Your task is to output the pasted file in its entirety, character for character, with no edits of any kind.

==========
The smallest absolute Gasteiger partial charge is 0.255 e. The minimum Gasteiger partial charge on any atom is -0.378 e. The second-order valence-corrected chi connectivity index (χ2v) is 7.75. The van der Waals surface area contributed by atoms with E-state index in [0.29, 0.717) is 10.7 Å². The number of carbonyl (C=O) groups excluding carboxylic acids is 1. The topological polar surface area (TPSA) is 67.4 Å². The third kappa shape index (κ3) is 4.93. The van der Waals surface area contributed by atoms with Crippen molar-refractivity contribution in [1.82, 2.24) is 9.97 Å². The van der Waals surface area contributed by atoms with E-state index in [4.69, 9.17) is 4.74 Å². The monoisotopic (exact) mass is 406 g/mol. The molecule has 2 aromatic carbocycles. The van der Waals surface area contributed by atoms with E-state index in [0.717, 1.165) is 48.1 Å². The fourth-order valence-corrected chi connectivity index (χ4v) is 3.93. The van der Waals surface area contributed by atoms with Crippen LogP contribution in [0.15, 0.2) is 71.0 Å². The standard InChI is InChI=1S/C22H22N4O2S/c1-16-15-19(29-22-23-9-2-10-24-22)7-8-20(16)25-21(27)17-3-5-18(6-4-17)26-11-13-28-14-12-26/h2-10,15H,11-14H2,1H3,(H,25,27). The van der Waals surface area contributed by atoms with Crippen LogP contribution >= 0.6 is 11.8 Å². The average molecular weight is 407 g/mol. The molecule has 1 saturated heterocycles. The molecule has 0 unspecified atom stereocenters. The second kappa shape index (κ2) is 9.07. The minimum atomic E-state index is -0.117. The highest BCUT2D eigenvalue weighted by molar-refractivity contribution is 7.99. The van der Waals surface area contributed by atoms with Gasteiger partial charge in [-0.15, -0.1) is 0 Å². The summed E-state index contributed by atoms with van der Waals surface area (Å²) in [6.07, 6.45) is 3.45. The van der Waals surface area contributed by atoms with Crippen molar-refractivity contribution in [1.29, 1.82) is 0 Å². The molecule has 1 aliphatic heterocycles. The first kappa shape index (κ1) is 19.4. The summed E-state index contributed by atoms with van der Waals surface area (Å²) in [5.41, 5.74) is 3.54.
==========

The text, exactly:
The smallest absolute Gasteiger partial charge is 0.255 e. The minimum Gasteiger partial charge on any atom is -0.378 e. The second-order valence-corrected chi connectivity index (χ2v) is 7.75. The van der Waals surface area contributed by atoms with E-state index in [0.29, 0.717) is 10.7 Å². The number of carbonyl (C=O) groups excluding carboxylic acids is 1. The topological polar surface area (TPSA) is 67.4 Å². The third kappa shape index (κ3) is 4.93. The van der Waals surface area contributed by atoms with Crippen molar-refractivity contribution in [1.82, 2.24) is 9.97 Å². The van der Waals surface area contributed by atoms with E-state index in [4.69, 9.17) is 4.74 Å². The monoisotopic (exact) mass is 406 g/mol. The molecule has 2 aromatic carbocycles. The van der Waals surface area contributed by atoms with E-state index in [0.717, 1.165) is 48.1 Å². The fourth-order valence-corrected chi connectivity index (χ4v) is 3.93. The van der Waals surface area contributed by atoms with Crippen LogP contribution in [0.15, 0.2) is 71.0 Å². The standard InChI is InChI=1S/C22H22N4O2S/c1-16-15-19(29-22-23-9-2-10-24-22)7-8-20(16)25-21(27)17-3-5-18(6-4-17)26-11-13-28-14-12-26/h2-10,15H,11-14H2,1H3,(H,25,27). The van der Waals surface area contributed by atoms with Crippen LogP contribution >= 0.6 is 11.8 Å². The average molecular weight is 407 g/mol. The molecule has 1 saturated heterocycles. The molecule has 0 unspecified atom stereocenters. The second kappa shape index (κ2) is 9.07. The minimum atomic E-state index is -0.117. The highest BCUT2D eigenvalue weighted by molar-refractivity contribution is 7.99. The van der Waals surface area contributed by atoms with Gasteiger partial charge in [-0.15, -0.1) is 0 Å². The summed E-state index contributed by atoms with van der Waals surface area (Å²) in [6.07, 6.45) is 3.45. The van der Waals surface area contributed by atoms with Crippen molar-refractivity contribution in [1.29, 1.82) is 0 Å². The molecule has 1 aliphatic heterocycles. The first kappa shape index (κ1) is 19.4. The summed E-state index contributed by atoms with van der Waals surface area (Å²) in [5.41, 5.74) is 3.54.